SMA Preston addresses MDW Soldiers
Sgt. Maj. of the Army Kenneth O. Preston speaks to Soldiers from the Military District of Washington Sgt. Audie Murphy Club at Joint Base Myer-Henderson Hall's Spates Community Club March 12.

Sgt. Maj. of the Army Kenneth O. Preston came to Joint Base Myer-Henderson Hall's Spates Community Club March 12, to speak to members of the Military District of Washington Sgt. Audie Murphy Club. The club, named after one of the Army's most decorated World War II Soldiers, provides exemplary NCOs around the region an opportunity to serve the community around them. Preston took the opportunity to share his thoughts on a few issues facing the Army, its Soldiers and its Families, as well as answer any questions the Soldiers had.

Command Sgt. Maj. Michael Williams, Joint Force Headquarters-National Capital Region and Military District of Washington, welcomed the more than 40 Soldiers in attendance, who came from JBM-HH, but also places like Fort Meade, Md., Fort Belvoir and the White House Communications Agency. Preston started off by breaking down how the Army is using its force, the 554,000 active duty Soldiers, the 362,000 National Guardsmen and the 372,000 in the reserves.

He credited the National Guard and the reserves especially, saying, "What we do as a nation and as an Army would not be possible without the diverse skills they bring to help ease the strain." He spoke about a topic that was relevant to all Soldiers today: deployments. The stress that comes before, during and after deployments is stressful in many ways, Preston said.

"When your unit is deployed for 12-15 months, you're in a combat zone, which is inherently stressful, you're operational 24/7," Preston said. "Then when you come back for your 12 months of dwell time, it's not like you spend that time eating popcorn and watching TV."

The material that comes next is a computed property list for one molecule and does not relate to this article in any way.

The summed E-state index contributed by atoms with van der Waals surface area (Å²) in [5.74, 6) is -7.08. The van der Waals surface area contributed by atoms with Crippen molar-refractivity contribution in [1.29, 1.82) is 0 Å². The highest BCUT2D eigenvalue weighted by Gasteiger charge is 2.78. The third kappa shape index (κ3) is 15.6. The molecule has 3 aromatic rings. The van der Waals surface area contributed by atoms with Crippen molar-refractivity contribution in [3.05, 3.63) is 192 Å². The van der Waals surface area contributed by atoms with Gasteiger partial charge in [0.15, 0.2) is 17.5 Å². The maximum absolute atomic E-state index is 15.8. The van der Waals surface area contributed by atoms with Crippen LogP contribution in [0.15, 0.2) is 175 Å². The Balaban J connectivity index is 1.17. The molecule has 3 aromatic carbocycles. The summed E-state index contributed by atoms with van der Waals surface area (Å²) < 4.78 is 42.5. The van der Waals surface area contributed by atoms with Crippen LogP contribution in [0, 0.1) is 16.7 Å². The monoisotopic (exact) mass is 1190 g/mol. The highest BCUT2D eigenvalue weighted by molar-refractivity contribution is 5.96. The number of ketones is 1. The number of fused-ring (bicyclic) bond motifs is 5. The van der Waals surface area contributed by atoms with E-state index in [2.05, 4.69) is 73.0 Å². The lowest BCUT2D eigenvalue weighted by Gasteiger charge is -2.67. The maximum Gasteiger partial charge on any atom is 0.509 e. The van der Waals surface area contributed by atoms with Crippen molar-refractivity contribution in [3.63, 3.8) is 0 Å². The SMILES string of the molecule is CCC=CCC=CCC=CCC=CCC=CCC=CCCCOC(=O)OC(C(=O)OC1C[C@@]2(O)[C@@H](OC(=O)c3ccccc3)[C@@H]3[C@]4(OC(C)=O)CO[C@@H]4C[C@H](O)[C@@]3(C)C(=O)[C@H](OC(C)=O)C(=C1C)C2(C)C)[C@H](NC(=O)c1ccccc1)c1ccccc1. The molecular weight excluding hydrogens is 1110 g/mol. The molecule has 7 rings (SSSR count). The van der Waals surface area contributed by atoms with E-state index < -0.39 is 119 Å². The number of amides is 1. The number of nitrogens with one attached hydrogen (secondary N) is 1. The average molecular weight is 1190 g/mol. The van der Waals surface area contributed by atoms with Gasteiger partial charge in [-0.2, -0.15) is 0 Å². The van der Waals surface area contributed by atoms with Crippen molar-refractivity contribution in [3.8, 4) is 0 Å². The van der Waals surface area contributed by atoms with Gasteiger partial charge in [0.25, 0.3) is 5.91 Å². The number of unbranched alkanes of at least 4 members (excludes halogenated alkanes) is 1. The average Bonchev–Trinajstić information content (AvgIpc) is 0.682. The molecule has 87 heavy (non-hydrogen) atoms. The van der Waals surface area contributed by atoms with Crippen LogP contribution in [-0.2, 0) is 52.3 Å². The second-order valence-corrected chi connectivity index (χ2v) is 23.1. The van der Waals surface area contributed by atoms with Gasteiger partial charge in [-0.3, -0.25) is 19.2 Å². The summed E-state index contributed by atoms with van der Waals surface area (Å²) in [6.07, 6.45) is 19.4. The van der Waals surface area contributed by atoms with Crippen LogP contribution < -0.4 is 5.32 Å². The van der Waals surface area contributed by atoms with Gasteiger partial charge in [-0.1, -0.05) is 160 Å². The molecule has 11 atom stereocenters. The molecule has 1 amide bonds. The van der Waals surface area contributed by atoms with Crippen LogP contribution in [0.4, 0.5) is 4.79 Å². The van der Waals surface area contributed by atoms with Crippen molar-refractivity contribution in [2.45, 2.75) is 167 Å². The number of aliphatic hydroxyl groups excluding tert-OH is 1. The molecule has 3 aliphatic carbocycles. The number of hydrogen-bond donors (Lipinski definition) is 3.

The first 90 days are spent normalizing schedules, doing normal PT and working Monday through Friday, he said, and in the second 90 days, things pick up. There are changes of command, and "getting a new boss is inherently stressful."

Preston addressed the common question brought to him by Soldiers, namely, why does the Army deploy for 12 to 15 months when other branches do four, six and eight months' According to Preston, the Army started growing in January 2004. Previously, from 1992 to 1994, the Army dropped the troop count by 300,000 after the Gulf War.

"You can chop down 300,000 trees pretty quickly, but how long does it take them to grow back'" Preston asked, illustrating the difficult process of growth with an organization as large as the Army. By the summer of 2007, the Army had 38 Brigade Combat Teams supporting the Iraq mission. Since at any given time about 20 BCTs had to be in Iraq, it meant a "50 percent fade" meaning that these BCTs were alternating in and out of theater.

"We had a choice between 12 months boots on the ground and eight months off, or 15 months on the ground and 12 months off," Preston said.

By having more down time, Soldiers have more time to get re-adjusted, normalize schedules and fit in training, which Preston called "a first sergeant's and sergeant major's dream." Preston answered a few questions about professional development and promotion cycles before he left, and he took time to make a special request of the Soldiers of the SAMC.

"[Early in your career], you're focused on yourself, but now, focus on being the best Soldier you can be. Be the best at PT, become a [subject matter expert] on your equipment," Preston said. "When you know everything to be, know and do, then you're ready to help make your units and your Soldiers better."

Page last updated Thu March 25th, 2010 at 13:38